- The Washington Times - Thursday, January 5, 2017

The president of Alabama’s oldest private historically black college announced Thursday that the decision for the school’s marching band to perform at Donald Trump’s inauguration will stand despite several days of backlash.

The Talladega Marching Tornadoes initially accepted an invitation this week to march in the parade at the Jan. 20 event, but a surge of backlash caused Talladega College President Billy C. Hawkins to reconsider the performance.

Talladega College, Alabama’s oldest private historically black liberal arts college, was founded in 1867 by the descendants of the slaves who helped to build its first building, according to the college’s website. Shirley Ferrill, a 1974 graduate of the school, launched a Change.org petition calling on the band to withdraw from Mr. Trump’s inauguration because of the president-elect’s “behavior and comments” that she said run contrary to the school’s mission.

“We have a reputation of fighting for freedom and equal rights and justice and he doesn’t stand for any of that,” Ms. Ferrill told CNN.

As of Thursday morning, her petition had more than 1,800 signatures.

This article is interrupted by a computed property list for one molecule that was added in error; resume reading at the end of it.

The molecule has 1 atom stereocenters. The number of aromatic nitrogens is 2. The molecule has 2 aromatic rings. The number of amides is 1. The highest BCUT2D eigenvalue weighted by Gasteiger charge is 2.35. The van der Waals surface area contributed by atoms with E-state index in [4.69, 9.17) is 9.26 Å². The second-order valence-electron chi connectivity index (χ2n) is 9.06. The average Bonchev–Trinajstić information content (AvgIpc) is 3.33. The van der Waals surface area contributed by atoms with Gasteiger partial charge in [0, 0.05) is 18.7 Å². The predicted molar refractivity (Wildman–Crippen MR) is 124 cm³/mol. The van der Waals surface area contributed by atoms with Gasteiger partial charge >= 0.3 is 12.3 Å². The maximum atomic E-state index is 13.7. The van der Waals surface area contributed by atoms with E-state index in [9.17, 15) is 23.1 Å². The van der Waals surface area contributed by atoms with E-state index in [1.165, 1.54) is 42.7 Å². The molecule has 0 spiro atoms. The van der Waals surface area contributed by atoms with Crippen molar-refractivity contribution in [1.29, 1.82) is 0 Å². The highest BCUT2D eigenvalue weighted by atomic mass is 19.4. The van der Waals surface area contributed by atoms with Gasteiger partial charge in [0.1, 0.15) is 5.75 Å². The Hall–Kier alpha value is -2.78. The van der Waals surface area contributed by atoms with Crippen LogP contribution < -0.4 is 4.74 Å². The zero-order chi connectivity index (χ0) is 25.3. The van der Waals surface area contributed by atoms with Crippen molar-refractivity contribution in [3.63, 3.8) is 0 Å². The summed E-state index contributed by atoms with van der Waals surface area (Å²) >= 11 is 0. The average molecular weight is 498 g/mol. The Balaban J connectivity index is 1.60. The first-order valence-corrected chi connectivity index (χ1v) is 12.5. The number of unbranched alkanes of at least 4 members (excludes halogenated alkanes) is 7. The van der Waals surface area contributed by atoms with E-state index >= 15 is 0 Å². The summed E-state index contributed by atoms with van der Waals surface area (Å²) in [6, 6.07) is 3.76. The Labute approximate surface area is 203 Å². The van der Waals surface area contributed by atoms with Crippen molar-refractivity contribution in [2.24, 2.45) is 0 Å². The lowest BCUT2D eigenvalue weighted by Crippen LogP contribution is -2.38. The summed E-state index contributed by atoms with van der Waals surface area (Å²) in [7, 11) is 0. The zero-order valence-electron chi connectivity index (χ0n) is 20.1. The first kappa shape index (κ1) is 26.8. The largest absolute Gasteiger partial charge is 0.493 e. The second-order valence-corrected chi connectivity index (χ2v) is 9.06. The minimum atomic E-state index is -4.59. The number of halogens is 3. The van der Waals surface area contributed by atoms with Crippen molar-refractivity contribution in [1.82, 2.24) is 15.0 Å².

Mr. Hawkins said he did not rush to accept the invitation to perform at the inauguration because he wanted to “hear and consider the thoughts and feelings of the Talladega College community,” CNN reported.

He made his final decision in a statement Thursday, saying the “lessons students can learn from this experience cannot be taught in a classroom.”

“We respect and appreciate how our students and alumni feel about our participation in this parade,” Mr. Hawkins said. “As many of those who chose to participate in the parade have said, we feel the inauguration of a new president is not a political event but a civil ceremony celebrating the transfer of power.”

A petition supporting Talladega College’s decision to perform had 390 signatures as of Thursday morning.

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